The reorganization came just as Amtrak addressed U.S. DOT recommendations regarding a modified national route system. In January 1979, Secretary of Transportation Brock Adams released the Final Report to Congress on the Amtrak Route System As Required by the Amtrak Improvement Act of 1978. After analyzing all Amtrak routes for costs, ridership, tourism potential, transportation alternatives and other factors, the U.S. DOT recommended a system comprised of “short-distance, daytime services in corridors originating in New York, Chicago and Los Angeles”; “a single east-west service linking [those] corridors and a basic level of north-south service” along the coasts and in the Midwest; and “an additional group of services connecting major regions of the country and providing service to major population centers.”

Viewed as a “national, inter-regional concept,” it would offer “improved utilization of the train services offered, leading to better Amtrak financial performance and improved energy efficiency…” The U.S. DOT’s vision reduced Amtrak’s route system by 43 percent to save $1.4 billion over five years. Modified routings were to be implemented by October 1, 1979; existing routes not included on the new map would be terminated. Members of Congress rejected the deep cuts, and months of negotiations followed. In the end, when accounting for all eliminations as well as the addition of some new services, Amtrak’s total route miles fell by approximately 14 percent.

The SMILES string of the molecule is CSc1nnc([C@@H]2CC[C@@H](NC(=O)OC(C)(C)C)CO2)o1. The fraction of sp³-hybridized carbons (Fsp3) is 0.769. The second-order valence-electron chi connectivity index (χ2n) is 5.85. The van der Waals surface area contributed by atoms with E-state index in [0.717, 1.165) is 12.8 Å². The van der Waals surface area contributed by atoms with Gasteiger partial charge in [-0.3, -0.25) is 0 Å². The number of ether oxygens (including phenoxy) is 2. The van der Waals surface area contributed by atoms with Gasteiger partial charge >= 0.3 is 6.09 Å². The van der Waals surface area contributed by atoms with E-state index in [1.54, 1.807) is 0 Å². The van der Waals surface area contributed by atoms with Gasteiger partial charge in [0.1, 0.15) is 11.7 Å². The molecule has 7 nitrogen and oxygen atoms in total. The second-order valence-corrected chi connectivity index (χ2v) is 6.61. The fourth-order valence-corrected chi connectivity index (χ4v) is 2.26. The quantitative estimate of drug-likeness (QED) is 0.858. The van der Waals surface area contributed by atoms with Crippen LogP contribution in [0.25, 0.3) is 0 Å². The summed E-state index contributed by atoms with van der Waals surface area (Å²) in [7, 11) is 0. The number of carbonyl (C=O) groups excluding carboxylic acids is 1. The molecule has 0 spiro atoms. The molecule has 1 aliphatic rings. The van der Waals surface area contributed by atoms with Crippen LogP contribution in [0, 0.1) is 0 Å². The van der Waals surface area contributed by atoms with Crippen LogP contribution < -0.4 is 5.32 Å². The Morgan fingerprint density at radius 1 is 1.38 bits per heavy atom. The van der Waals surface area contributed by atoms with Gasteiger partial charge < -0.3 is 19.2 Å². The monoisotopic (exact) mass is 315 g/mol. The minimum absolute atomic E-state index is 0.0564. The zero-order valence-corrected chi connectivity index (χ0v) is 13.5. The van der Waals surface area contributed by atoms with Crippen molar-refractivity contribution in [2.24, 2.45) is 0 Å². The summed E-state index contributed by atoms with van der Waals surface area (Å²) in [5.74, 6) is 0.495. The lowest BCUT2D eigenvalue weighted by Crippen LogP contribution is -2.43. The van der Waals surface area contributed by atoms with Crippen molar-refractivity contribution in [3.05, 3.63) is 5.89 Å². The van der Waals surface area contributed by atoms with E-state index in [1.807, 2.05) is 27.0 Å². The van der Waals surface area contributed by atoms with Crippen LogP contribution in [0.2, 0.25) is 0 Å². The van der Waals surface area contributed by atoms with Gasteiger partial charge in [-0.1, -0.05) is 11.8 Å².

Amtrak Florida Poster
Concrete ties were laid down during the Northeast Corridor
Improvement Project.